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Hermann Dudley Murphy
(1867 - 1945)
Peony and Kwannon
Oil on canvas
30 x 24 inches
Signed; also signed, titled and dated '1931' on the reverse
Hermann Dudley Murphy was an American painter from Massachusetts. At 19, he attended the Boston Museum school, where he studied under American and European instructors. The most influential of these teachers was Edmund Tarbell. Tarbell, his colleagues, and students like Joseph DeCamp, William McGregor Paxton, Frank Weston Benson, and Gretchen Woodman Rogers formed the basis of the American Impressionist Boston School. After working as an illustrator for a time, Murphy followed in the footsteps of some of his teachers and traveled to Paris to study at the Académie Julian. He lived and studied in Paris for five years, occasionally exhibiting at the Salon. He also was greatly influenced by and became friends with the American painter James McNeill Whistler, who had lived and worked in Europe since before Murphy's birth. Whistler’s aestheticism served as a great influence on Murphy. However, more importantly, Whistler taught him how to make his own frames for his paintings.
Murphy and his wife Caroline returned to the United States, moving to Winchester, Massachusetts, less than 10 miles northwest of Boston. There, he mainly painted landscapes and still-lifes but was disappointed by the frames available, as many in the United States at the time were mass-produced and of poor quality. Murphy began making his own frames until, in 1903, he founded a framing business in Winchester with Charles Prendergast. They called the business the Carrig-Rohane Frame Shop, named after the town in Ireland where Murphy’s father was born. After a few years, the shop was successful enough that the pair relocated it to Boston. Carrig-Rohane is often credited with helping revive the art form of frame-making in the United States. International Studio magazine called the Carrig-Rohane Frame Shop “the first serious attempt in this country to restore the picture frame to something of its old-time honor and to introduce the spirit of individual artistic responsibility.” Murphy also became one of the first frame-makers in the United States to sign and date the back of each frame. In 1915, Murphy brought in Robert Vose to operate the business so he could devote more time to painting. He took several trips abroad, particularly to the Caribbean, which seemed to have resulted in a brighter color palette in his work. The Carrig-Rohane Frame Shop would stay in business until 1939, when the Great Depression and the new abstract styles caused demand for gilded hand-carved frames to dry up.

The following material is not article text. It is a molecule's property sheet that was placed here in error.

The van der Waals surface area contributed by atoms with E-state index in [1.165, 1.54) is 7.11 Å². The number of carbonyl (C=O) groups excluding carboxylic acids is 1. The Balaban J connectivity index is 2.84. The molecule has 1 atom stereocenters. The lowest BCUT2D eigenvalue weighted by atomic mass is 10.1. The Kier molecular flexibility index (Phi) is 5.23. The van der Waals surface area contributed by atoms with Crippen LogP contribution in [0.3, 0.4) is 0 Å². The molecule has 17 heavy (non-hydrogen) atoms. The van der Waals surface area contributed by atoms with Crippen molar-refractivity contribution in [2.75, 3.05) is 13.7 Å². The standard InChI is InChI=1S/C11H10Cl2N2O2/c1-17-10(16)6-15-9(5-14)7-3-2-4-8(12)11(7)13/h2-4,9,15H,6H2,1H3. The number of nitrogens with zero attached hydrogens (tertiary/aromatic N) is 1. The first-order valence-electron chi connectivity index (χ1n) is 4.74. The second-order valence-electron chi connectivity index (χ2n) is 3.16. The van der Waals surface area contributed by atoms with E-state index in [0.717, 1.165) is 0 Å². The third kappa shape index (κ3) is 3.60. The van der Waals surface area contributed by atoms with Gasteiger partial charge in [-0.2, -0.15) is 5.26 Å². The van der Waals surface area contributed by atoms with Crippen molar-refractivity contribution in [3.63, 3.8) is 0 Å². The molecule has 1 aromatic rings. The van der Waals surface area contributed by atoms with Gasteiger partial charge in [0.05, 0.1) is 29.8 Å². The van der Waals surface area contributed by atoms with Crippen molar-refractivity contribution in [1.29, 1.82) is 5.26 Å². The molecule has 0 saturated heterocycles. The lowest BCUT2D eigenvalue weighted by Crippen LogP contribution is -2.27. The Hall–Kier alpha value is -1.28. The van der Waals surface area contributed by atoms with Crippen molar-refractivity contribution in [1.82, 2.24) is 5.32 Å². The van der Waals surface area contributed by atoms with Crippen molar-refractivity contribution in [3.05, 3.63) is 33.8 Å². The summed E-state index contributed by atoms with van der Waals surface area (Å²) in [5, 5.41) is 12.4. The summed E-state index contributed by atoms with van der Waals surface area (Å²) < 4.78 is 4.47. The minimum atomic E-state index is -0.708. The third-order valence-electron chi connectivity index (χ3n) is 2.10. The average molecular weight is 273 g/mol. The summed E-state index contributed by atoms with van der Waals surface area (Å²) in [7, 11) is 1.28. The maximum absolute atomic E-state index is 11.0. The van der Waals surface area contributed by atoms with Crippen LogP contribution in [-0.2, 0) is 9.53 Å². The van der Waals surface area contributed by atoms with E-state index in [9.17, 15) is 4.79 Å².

Despite his affiliation with the Boston school and his exhibitions at the Armory Show, by the 1920s, Murphy had abandoned modernism, focusing mainly on floral still-lifes. He often composed these paintings by placing flowers in Chinese porcelain vases while using oriental rugs and prints as backgrounds. In his last years, Murphy became a member of the National Academy of Design, the Boston Art Club, the Copley Society, the Guild of Boston Artists, the National Arts Club, the Boston Society of Watercolor Painters, the Massachusetts State Art Commission, the Painters & Sculptors Gallery Association, and the Woodstock Art Association. Between 1931 and 1937, he taught art at Harvard University. Murphy died in 1945.